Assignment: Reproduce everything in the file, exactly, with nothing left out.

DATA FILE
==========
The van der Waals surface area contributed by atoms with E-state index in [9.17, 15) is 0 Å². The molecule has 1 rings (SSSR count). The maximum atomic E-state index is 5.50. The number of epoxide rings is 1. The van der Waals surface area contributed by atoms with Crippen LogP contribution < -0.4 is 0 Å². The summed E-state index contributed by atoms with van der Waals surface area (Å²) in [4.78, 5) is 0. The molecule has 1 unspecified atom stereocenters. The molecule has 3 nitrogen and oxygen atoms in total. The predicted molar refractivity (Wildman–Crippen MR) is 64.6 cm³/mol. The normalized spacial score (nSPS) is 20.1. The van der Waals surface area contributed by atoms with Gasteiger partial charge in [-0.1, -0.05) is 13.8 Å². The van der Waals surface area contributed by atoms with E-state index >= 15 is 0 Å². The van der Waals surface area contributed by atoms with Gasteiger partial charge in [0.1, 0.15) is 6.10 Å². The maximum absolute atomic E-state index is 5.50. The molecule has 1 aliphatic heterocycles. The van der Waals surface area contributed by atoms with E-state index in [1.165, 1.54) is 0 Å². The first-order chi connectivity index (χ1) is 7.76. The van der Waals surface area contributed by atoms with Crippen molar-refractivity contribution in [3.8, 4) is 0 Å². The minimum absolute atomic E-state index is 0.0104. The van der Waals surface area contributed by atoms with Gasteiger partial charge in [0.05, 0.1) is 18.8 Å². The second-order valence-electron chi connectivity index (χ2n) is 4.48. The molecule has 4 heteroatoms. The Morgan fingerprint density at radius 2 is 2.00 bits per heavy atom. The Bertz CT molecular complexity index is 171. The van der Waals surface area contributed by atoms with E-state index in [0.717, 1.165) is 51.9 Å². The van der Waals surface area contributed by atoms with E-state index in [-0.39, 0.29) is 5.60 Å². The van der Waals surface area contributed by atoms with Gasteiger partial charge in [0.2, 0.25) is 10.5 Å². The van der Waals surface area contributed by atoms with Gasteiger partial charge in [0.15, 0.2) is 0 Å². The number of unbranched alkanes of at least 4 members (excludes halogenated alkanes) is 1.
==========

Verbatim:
The van der Waals surface area contributed by atoms with E-state index in [9.17, 15) is 0 Å². The molecule has 1 rings (SSSR count). The maximum atomic E-state index is 5.50. The number of epoxide rings is 1. The van der Waals surface area contributed by atoms with Crippen LogP contribution < -0.4 is 0 Å². The summed E-state index contributed by atoms with van der Waals surface area (Å²) in [4.78, 5) is 0. The molecule has 1 unspecified atom stereocenters. The molecule has 3 nitrogen and oxygen atoms in total. The predicted molar refractivity (Wildman–Crippen MR) is 64.6 cm³/mol. The normalized spacial score (nSPS) is 20.1. The van der Waals surface area contributed by atoms with Gasteiger partial charge in [-0.1, -0.05) is 13.8 Å². The van der Waals surface area contributed by atoms with E-state index >= 15 is 0 Å². The van der Waals surface area contributed by atoms with Gasteiger partial charge in [0.1, 0.15) is 6.10 Å². The maximum absolute atomic E-state index is 5.50. The molecule has 1 aliphatic heterocycles. The van der Waals surface area contributed by atoms with E-state index in [1.165, 1.54) is 0 Å². The first-order chi connectivity index (χ1) is 7.76. The van der Waals surface area contributed by atoms with Crippen molar-refractivity contribution in [3.8, 4) is 0 Å². The minimum absolute atomic E-state index is 0.0104. The van der Waals surface area contributed by atoms with Gasteiger partial charge in [0.05, 0.1) is 18.8 Å². The second-order valence-electron chi connectivity index (χ2n) is 4.48. The molecule has 4 heteroatoms. The Morgan fingerprint density at radius 2 is 2.00 bits per heavy atom. The Bertz CT molecular complexity index is 171. The van der Waals surface area contributed by atoms with E-state index in [0.717, 1.165) is 51.9 Å². The van der Waals surface area contributed by atoms with E-state index in [-0.39, 0.29) is 5.60 Å². The van der Waals surface area contributed by atoms with Gasteiger partial charge in [0.2, 0.25) is 10.5 Å². The van der Waals surface area contributed by atoms with Gasteiger partial charge in [0.15, 0.2) is 0 Å². The number of unbranched alkanes of at least 4 members (excludes halogenated alkanes) is 1.